Joemat Pettersson said it was an “uncomfortable truth that South Africa is among the least energy efficient countries in the world. When there is loadshedding, South Africans look for more energy, rather than saving energy.”
The energy efficiency labelling programme, which has been developed over the past four years, is based on European standards and will initially apply to a basket of 12 appliances.
My family and I were recently stuck in moderate traffic in Sandton, Johannesburg, which led to a discussion between me and my kids about how traffic, and the way we deal with it as drivers, will look very different in future.
At a minimum, my kids will fully embrace the use of connected Uber-like car-share services to get around – or even more exciting, will use driverless vehicles. The potential impact of this on cities will be tremendous, not only in terms of time and efficiency, but also from the point of view of safety and our carbon footprint.
A report by US consulting firm McKinsey & Company analysed the impact of driverless cars on the incidence of fatal traffic accidents. They claim that deaths on the road in the US will reduce by up to 90% by mid-century. This is just one of the ways that our cities could feel the benefit of smart solutions. Intelligent transport combined with safety, security and utilities management – to mention but a few – will change the face of cities fundamentally for the next generation.
According to reports by the United Nations, in the next 40 years we will see 70% of the world’s population living in cities, and water scarcity for around 1.8 billion people (predominantly in developing countries) as a result of climate change.
This chart from the UN shows how fast African cities, in particular, are expected to grow between now and 2050.
To address these challenges, an efficient and competitive city will rely on purpose-driven industrial transformations to remain sustainable. ICT will be at the centre of this transformation process. For sustainable operations, cities must use ICT in ways that not only meet stakeholders’ initial sustainability requirements, but also enable an ongoing rebalancing of needs, resources and other priorities – such as the right to privacy.
It’s clear that the way in which cities balance economic competitiveness, environmental pressures and social needs will affect the lives of billions of people. But smart, sustainable city transformations are complex and difficult. So how do we ensure that African cities become not only smarter, but more sustainable?
1. A shared vision
There are many opportunities for smart solutions within cities. The challenge is to prioritise these options to three or four key focus areas and to then successfully deliver on them. Stakeholders need shared goals and a clear idea of how to achieve them.
2. Holistic governance
Leadership structures must be capable of retaining the holistic, macro view of the city’s needs, and enable all projects to follow the common vision, integrating both ICT and environmental priorities. In this way, common platforms, data formats and monitoring systems are ensured, which will enable the sharing of information for mutual benefit between departments – something that was impossible previously.
3. The mayor and the ecosystem
Cities are made up of a complex ecosystem of stakeholders. The key is to ensure governance structures, stakeholder groups, city departments, local government, public and private enterprises work together to drive the common smart-city agenda. In this, the mayor should take a leading role.
4. ICT development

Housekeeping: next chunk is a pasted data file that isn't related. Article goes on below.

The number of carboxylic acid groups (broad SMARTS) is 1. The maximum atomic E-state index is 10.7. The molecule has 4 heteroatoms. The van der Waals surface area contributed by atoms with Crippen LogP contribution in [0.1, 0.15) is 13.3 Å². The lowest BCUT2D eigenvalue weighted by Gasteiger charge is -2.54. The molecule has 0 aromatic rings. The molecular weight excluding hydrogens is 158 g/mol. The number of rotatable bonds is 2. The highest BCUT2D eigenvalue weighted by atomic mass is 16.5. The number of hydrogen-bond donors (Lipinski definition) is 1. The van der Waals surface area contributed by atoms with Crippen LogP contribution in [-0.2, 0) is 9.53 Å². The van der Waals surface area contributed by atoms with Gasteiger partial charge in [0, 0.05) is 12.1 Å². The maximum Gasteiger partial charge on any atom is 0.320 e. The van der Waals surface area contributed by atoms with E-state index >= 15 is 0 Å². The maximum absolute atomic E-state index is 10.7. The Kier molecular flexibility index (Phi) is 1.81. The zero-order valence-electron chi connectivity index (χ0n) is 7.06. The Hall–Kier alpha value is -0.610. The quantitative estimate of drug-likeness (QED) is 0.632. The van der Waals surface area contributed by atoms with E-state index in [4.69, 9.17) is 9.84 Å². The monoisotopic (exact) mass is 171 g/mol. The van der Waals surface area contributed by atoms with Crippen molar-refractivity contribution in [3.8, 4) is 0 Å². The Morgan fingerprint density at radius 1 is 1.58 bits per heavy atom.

The technology landscape is evolving rapidly, so it is important to develop a continuous ICT learning culture among the city’s transformation drivers, sharing new developments and exploring emerging possibilities and approaches. Bodies such as the Smart Africa Alliance create platforms to share best practices.
5. Long-term partnerships
Broad engagement is vital when identifying and ranking the city’s pain points and stakeholders’ concerns. The smart, sustainable city value chain comprises several interconnected ICT layers: infrastructure, enablers, devices and applications. Within each of these layers, various stakeholders are involved. For example, consultation with appropriate stakeholders at the infrastructure and enabling layers can build awareness of the long-term business-case advantages for shared, standards-based infrastructure (as opposed to closed, vertical deployments). Therefore, the various stakeholders are a source of ideas and solutions that can help shape the overall vision.
Most African countries have commendable objectives of promoting technology development and creating ICT infrastructure, capability and skills to connect the unconnected and usher in the era of the internet of things. Their focus is on creating sustainable and smart cities, countries – and ultimately, continent.
This is aligned to Goal 11 of the UN Sustainable Development Goals, which specifically relates to sustainable cities and communities. As drivers of change, cities now have more and better technological tools at their disposal than ever before. Becoming smart and sustainable is not a one-off achievement, but rather a continuous journey requiring ongoing engagement, innovation and progress.
To ensure the best chance of success, those shaping the future of sustainable smart cities must lay a solid foundation for transformation, based on purpose-driven planning, networked governance structures, organizational capacity building, broad stakeholder engagement and effective long-term partnerships.
This will make the journey, with or without an actual driver, an interesting one.
NAIROBI — An environment expert has said Chinese know-how in renewable energy development could help generate clean and sustainable power in Africa, which is home to almost half the global population lacking access to electricity.
David Rodgers, a senior climate change specialist with the US-based foundation, Global Environment Facility, said China had made wind and solar power technologies, which used to be seen as luxuries, become affordable to the world.